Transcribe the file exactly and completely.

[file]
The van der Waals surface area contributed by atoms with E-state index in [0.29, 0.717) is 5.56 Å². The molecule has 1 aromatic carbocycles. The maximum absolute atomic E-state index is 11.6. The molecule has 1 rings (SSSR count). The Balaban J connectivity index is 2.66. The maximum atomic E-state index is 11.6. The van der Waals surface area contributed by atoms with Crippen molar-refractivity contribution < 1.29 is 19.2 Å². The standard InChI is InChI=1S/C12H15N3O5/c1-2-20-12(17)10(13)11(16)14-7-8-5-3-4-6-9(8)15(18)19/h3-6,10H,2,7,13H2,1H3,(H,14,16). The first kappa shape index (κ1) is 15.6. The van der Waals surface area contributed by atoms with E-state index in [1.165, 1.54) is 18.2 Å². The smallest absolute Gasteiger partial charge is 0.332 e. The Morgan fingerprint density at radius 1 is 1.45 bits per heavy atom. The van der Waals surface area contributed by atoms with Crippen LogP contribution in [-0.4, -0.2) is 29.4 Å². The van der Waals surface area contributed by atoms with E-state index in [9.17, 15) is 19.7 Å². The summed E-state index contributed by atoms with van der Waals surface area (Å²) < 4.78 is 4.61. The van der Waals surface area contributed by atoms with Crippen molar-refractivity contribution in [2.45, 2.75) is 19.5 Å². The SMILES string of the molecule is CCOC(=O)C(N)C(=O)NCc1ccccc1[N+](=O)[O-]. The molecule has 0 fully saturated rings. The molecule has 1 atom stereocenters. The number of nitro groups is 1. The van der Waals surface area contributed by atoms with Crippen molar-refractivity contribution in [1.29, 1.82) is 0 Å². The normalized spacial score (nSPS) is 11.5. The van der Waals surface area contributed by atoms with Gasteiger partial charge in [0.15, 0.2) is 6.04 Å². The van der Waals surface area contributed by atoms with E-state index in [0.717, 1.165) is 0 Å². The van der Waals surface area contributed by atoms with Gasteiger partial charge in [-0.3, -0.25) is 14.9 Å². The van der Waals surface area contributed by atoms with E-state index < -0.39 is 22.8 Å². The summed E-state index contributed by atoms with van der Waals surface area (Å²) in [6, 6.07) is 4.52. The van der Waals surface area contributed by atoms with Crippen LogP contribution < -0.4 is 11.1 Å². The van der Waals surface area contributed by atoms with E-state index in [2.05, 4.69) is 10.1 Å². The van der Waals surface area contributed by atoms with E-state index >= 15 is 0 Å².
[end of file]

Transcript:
The van der Waals surface area contributed by atoms with E-state index in [0.29, 0.717) is 5.56 Å². The molecule has 1 aromatic carbocycles. The maximum absolute atomic E-state index is 11.6. The molecule has 1 rings (SSSR count). The Balaban J connectivity index is 2.66. The maximum atomic E-state index is 11.6. The van der Waals surface area contributed by atoms with Crippen molar-refractivity contribution < 1.29 is 19.2 Å². The standard InChI is InChI=1S/C12H15N3O5/c1-2-20-12(17)10(13)11(16)14-7-8-5-3-4-6-9(8)15(18)19/h3-6,10H,2,7,13H2,1H3,(H,14,16). The first kappa shape index (κ1) is 15.6. The van der Waals surface area contributed by atoms with E-state index in [1.165, 1.54) is 18.2 Å². The smallest absolute Gasteiger partial charge is 0.332 e. The Morgan fingerprint density at radius 1 is 1.45 bits per heavy atom. The van der Waals surface area contributed by atoms with Crippen LogP contribution in [-0.4, -0.2) is 29.4 Å². The van der Waals surface area contributed by atoms with E-state index in [9.17, 15) is 19.7 Å². The summed E-state index contributed by atoms with van der Waals surface area (Å²) < 4.78 is 4.61. The van der Waals surface area contributed by atoms with Crippen molar-refractivity contribution in [2.45, 2.75) is 19.5 Å². The SMILES string of the molecule is CCOC(=O)C(N)C(=O)NCc1ccccc1[N+](=O)[O-]. The molecule has 0 fully saturated rings. The molecule has 1 atom stereocenters. The number of nitro groups is 1. The van der Waals surface area contributed by atoms with Crippen molar-refractivity contribution in [1.29, 1.82) is 0 Å². The normalized spacial score (nSPS) is 11.5. The van der Waals surface area contributed by atoms with Gasteiger partial charge in [0.15, 0.2) is 6.04 Å². The van der Waals surface area contributed by atoms with E-state index in [0.717, 1.165) is 0 Å². The van der Waals surface area contributed by atoms with Gasteiger partial charge in [-0.3, -0.25) is 14.9 Å². The van der Waals surface area contributed by atoms with E-state index < -0.39 is 22.8 Å². The summed E-state index contributed by atoms with van der Waals surface area (Å²) in [6, 6.07) is 4.52. The van der Waals surface area contributed by atoms with Crippen LogP contribution < -0.4 is 11.1 Å². The van der Waals surface area contributed by atoms with E-state index in [2.05, 4.69) is 10.1 Å². The van der Waals surface area contributed by atoms with E-state index >= 15 is 0 Å².